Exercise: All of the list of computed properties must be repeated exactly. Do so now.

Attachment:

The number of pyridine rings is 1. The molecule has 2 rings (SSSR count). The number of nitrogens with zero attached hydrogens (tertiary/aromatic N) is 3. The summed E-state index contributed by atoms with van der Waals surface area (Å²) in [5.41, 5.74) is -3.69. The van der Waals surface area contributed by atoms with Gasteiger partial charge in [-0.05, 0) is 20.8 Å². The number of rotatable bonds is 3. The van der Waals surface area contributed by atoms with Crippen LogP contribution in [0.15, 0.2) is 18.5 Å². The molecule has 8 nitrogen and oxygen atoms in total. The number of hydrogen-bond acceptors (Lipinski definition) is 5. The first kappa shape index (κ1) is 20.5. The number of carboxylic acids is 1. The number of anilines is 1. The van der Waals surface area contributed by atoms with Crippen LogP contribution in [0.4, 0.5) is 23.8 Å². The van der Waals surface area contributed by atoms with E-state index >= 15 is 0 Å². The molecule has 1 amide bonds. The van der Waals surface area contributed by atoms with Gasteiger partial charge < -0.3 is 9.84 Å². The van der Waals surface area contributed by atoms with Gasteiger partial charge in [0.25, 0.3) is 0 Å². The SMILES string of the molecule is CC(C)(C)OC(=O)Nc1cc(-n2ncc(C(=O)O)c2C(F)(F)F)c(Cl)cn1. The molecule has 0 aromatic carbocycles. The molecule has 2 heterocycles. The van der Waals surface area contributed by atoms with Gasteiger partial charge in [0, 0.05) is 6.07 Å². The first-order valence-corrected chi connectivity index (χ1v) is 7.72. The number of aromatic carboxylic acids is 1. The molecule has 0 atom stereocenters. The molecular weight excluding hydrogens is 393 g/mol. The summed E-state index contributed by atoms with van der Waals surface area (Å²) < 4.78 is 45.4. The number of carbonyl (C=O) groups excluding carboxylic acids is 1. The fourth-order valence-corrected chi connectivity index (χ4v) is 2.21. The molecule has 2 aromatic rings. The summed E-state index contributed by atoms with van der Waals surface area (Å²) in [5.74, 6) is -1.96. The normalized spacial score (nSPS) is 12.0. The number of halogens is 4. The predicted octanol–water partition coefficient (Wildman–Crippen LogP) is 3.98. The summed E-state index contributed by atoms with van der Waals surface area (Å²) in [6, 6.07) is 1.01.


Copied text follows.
The number of pyridine rings is 1. The molecule has 2 rings (SSSR count). The number of nitrogens with zero attached hydrogens (tertiary/aromatic N) is 3. The summed E-state index contributed by atoms with van der Waals surface area (Å²) in [5.41, 5.74) is -3.69. The van der Waals surface area contributed by atoms with Gasteiger partial charge in [-0.05, 0) is 20.8 Å². The number of rotatable bonds is 3. The van der Waals surface area contributed by atoms with Crippen LogP contribution in [0.15, 0.2) is 18.5 Å². The molecule has 8 nitrogen and oxygen atoms in total. The number of hydrogen-bond acceptors (Lipinski definition) is 5. The first kappa shape index (κ1) is 20.5. The number of carboxylic acids is 1. The number of anilines is 1. The van der Waals surface area contributed by atoms with Crippen LogP contribution in [0.4, 0.5) is 23.8 Å². The van der Waals surface area contributed by atoms with E-state index >= 15 is 0 Å². The molecule has 1 amide bonds. The van der Waals surface area contributed by atoms with Gasteiger partial charge < -0.3 is 9.84 Å². The van der Waals surface area contributed by atoms with Gasteiger partial charge in [0.25, 0.3) is 0 Å². The SMILES string of the molecule is CC(C)(C)OC(=O)Nc1cc(-n2ncc(C(=O)O)c2C(F)(F)F)c(Cl)cn1. The molecule has 0 aromatic carbocycles. The molecule has 2 heterocycles. The van der Waals surface area contributed by atoms with Gasteiger partial charge in [0, 0.05) is 6.07 Å². The first-order valence-corrected chi connectivity index (χ1v) is 7.72. The number of aromatic carboxylic acids is 1. The molecule has 0 atom stereocenters. The molecular weight excluding hydrogens is 393 g/mol. The summed E-state index contributed by atoms with van der Waals surface area (Å²) < 4.78 is 45.4. The number of carbonyl (C=O) groups excluding carboxylic acids is 1. The fourth-order valence-corrected chi connectivity index (χ4v) is 2.21. The molecule has 2 aromatic rings. The summed E-state index contributed by atoms with van der Waals surface area (Å²) in [5.74, 6) is -1.96. The normalized spacial score (nSPS) is 12.0. The number of halogens is 4. The predicted octanol–water partition coefficient (Wildman–Crippen LogP) is 3.98. The summed E-state index contributed by atoms with van der Waals surface area (Å²) in [6, 6.07) is 1.01.